We have also something I was not expecting: a strong performance by Rihanna. Our beloved Ri-Ri is more a pop star/diva with few credits: apart from Battleship, she hasn't done much acting (though I thought she was one of the better aspects of Battleship). Rihanna got the fear and hesitancy of Marion's, the love she had for Sam versus her sense of morality (with the former winning out, much to her tragedy). Ri-Ri was able to hold her own against professions, and one thinks she'll really do well against someone like Highmore, who has been acting practically all of Rihanna's life.
Though their roles were smaller, both Thieriot and Cooke did excellent in their quiet dramatic drama as Dylan and Emma, who love each other but also do foolish things to try and stop the other from being hurt.
I think it helps that they were aided by their Bates Motel costar, Nestor Carbonell, who directed the episode. He at least has directed before, so he isn't just taking a stab at making an episode (no pun intended). We also find that Dreams Die First is sticking close though not slavishly faithful to Psycho: as in the film, Marion steals money for her lover Sam, but Sam is married, not divorced. It's enough to honor the original without stomping on it.
With strong performances all around (and an impressive turn by pop diva Rihanna, a Bates Motel fan who got to show that she can be a competent actress), along with some really insane turns (Norman's visions of 'Norma's' sexual dalliance with the man who knew he was performing oral sex on a man) gives us a mixture of the insane and the brilliant. These are things Bates Motel both aspires to and achieves.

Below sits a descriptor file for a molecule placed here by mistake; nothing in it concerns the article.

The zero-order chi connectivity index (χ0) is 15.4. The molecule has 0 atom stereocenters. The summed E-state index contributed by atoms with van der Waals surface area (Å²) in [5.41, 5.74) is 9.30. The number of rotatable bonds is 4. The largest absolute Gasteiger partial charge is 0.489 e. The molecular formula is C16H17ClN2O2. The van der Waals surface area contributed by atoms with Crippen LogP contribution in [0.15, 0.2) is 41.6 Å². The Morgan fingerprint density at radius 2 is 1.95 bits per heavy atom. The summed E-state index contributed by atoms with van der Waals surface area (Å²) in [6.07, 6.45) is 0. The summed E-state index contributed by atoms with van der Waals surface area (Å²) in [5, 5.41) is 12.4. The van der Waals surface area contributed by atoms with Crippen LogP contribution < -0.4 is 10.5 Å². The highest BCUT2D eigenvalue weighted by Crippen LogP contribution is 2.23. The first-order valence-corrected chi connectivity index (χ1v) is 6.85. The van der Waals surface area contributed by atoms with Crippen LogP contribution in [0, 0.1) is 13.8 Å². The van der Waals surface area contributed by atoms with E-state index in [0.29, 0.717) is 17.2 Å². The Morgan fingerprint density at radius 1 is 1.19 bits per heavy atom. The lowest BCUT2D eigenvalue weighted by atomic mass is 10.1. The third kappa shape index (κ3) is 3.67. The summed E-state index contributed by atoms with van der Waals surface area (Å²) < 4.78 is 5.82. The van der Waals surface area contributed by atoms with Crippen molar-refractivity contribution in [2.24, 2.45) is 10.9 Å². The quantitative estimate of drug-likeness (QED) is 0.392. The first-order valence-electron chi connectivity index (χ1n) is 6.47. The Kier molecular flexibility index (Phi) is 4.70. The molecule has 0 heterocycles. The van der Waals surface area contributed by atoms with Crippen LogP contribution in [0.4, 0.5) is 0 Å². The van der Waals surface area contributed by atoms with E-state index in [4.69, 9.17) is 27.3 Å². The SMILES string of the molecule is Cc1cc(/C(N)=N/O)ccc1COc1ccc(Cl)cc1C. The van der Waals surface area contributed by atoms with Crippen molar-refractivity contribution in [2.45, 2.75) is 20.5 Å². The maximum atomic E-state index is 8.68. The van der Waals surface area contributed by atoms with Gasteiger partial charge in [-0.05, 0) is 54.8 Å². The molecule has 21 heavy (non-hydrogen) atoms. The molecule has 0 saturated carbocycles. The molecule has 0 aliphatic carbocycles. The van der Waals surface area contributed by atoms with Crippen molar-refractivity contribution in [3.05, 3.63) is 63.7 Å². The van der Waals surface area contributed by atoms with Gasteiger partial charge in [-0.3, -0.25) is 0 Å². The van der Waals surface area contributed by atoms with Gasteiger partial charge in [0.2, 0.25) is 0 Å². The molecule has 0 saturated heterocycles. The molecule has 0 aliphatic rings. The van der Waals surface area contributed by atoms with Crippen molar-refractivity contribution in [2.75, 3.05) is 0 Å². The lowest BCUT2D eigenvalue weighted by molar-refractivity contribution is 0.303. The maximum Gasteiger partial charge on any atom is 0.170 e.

Next Episode: Marion
Thursday, March 23, 2017
Feud: Mommie Dearest Review
FEUD: MOMMIE DEAREST
When you have an episode of Feud: Bette and Joan titled Mommie Dearest, one might think they are going to take another jab at Joan Crawford's notorious (but unproven) charges of vicious child abuse. No. They are playing you. Instead, Mommie Dearest is primarily about Bette Davis' role as mother to her biological daughter B.D. Hyman (then Merrill), her own fraught relationship, as well as the effects Davis and Crawford's mothers had on them as adults. We even have how one became a 'mother' of sorts to one of the What Ever Happened to Baby Jane? costars, and we have the best episode of Feud yet: a tragedy of broken people brilliantly acted.
What Ever Happened to Baby Jane? continues filming, but Joan Crawford (Jessica Lange) is concerned over the influence B.D. (Kiernan Shipka) is having over Crawford's twin daughters, who despite being teenagers are dressed like little children. B.D.'s mother, Bette Davis (Susan Sarandon) is beginning to be concerned that B.D. may indeed be a bit directionless, so she reluctantly gives in to her director Robert Aldrich (Alfred Molina) to cast B.D. in a role in the film.
It proves to be a poor decision, for the highly professional Davis sees that B.D. is not an actress. This is the first of some bad decisions from Davis. She attempts to keep a working relationship with Crawford and invites her rival to drinks (which she knows the alcoholic Crawford won't turn down). They end up talking about their mothers and their philosophies on motherhood. Crawford's admission that she lost her virginity at 12 to her stepfather, and that Crawford did it willingly, shocks even the generally unflappable Davis, who didn't lose her virginity until her wedding night. Further, the hatred and emotional/physical abuse Crawford suffered at the hands of her mother is a sharp contrast to the loving and close bond Davis had with her own mother, who has recently died.